On Adaptive vs. Responsive Web Design

In the past few months, I’ve spent an inordinate amount of time discussing the differences between the “adaptive” and “responsive” web design philosophies. Don’t get me wrong, I love having these discussions, but I felt the need to set the record straight: these two philosophies are not at odds, despite numerous blog posts and tweets to the contrary.

Responsive web design,” as coined by Ethan Marcotte, means “fluid grids, fluid images/media & media queries.” “Adaptive web design,” as I use it, is about creating interfaces that adapt to the user’s capabilities (in terms of both form and function). To me, “adaptive web design” is just another term for “progressive enhancement” of which responsive web design can (an often should) be an integral part, but is a more holistic approach to web design in that it also takes into account varying levels of markup, CSS, JavaScript and assistive technology support.

For the record, I do think it’s important to draw a distinction between “adaptive web design” and “adaptive layouts” because “adaptive layouts” implies only the use of media queries, which may not be done in a progressively enhanced way. Adaptive layouts achieved in a mobile-first manner, however, are very likely progressive enhancement and, thereby, a means of “adaptive web design.

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  1. I also regularly have to clarify that “responsive” is a subset of “adaptive”.  I usually have to give a few examples to help people understand.

    Can this device access my location? If so, inject a “Use Current Location” button onto the site in addition to the basic store-finder form.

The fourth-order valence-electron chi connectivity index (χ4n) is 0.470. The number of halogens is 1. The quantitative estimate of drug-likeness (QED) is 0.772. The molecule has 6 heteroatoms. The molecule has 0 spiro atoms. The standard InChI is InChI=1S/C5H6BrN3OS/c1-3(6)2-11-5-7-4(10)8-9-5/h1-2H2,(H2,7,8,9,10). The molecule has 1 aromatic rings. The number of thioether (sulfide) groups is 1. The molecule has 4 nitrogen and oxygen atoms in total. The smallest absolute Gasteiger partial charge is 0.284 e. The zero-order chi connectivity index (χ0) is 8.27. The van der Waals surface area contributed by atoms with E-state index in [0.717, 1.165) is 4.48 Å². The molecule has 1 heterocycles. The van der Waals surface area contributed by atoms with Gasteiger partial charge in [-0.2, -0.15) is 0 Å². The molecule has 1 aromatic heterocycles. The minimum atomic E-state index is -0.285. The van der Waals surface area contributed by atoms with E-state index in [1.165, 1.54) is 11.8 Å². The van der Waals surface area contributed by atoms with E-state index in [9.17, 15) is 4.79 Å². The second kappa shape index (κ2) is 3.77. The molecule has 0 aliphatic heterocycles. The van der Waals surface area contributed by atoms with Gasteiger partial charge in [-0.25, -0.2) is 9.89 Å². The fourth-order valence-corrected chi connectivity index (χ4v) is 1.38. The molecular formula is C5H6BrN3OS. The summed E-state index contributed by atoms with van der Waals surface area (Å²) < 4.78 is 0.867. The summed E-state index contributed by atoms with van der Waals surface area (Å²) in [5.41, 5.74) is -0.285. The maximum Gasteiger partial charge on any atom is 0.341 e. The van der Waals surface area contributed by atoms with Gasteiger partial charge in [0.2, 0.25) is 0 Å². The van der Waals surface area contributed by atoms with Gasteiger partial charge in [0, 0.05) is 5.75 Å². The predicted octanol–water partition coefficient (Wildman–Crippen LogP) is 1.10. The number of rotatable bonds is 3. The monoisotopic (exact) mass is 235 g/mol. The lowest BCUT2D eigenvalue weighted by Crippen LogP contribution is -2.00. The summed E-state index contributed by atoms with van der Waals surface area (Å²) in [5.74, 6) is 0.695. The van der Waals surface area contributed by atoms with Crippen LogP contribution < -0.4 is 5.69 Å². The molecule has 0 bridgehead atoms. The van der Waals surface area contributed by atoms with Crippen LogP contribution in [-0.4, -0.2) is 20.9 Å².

Does this device understand touch events? If so, make this image carousel swipeable in addition to the “previous” and “next” buttons.

    Does the browser support HTML5 canvas? If so, replace this static image with a canvas element.

    These are all concrete examples of how experiences can adapt based on the capabilities of the device/browser. The important takeaway is that we shouldn’t assume support for these features by default and instead progressively enhance up to the optimal experience. Same thing goes with responsive layouts. Don’t assume large screen (which also assumes strong connection) by default, and instead build base styles that enhance up to larger screens.  Removing assumptions helps us design for constraints and provides better support for more browsers/devices.

  2. Well put, Brad. Thanks for adding your 2¢!

    • Aaron Gustafson
    • | #
  3. Completely true. But I also feel there is this huge trend of getting caught up in semantics these days. I don’t really like the idea that Ethan Marcotte is now credited with coining the responsive design tag. Good developers have always been optimizing for the lowest denominator. I.E. IE (wow great unintentional pun by me… ).

  4. I think that the best way to think of the Marcotte brand of responsive design is that it achieves resolution independence (which is better than nothing) but not full adaptation. Zeldman (Ethan’s publisher) later clarified their stance on responsive design to encompass *any* technique used to achieve this end, not just fluid grids/media queries etc.

    Note that almost all of the Alexa top sites use server-side device detection to deliver different markup depending on device.

    We have a survey of all adaptation techniques at http://mobiforge.com/starting/story/mobile-web-content-adaptation-techniques

  5. Resolution independence — that’s a great term!

    It may not seem completely fair that Ethan gets so much credit for the concept of responsive design, but I can attest to the value of my first encounter with the idea in 2010 via his talk at AEA. His presentation changed how I do my work and, a year later, substantially changed my career.

    Also, it’s about a lot more than designing to the lowest common denominator.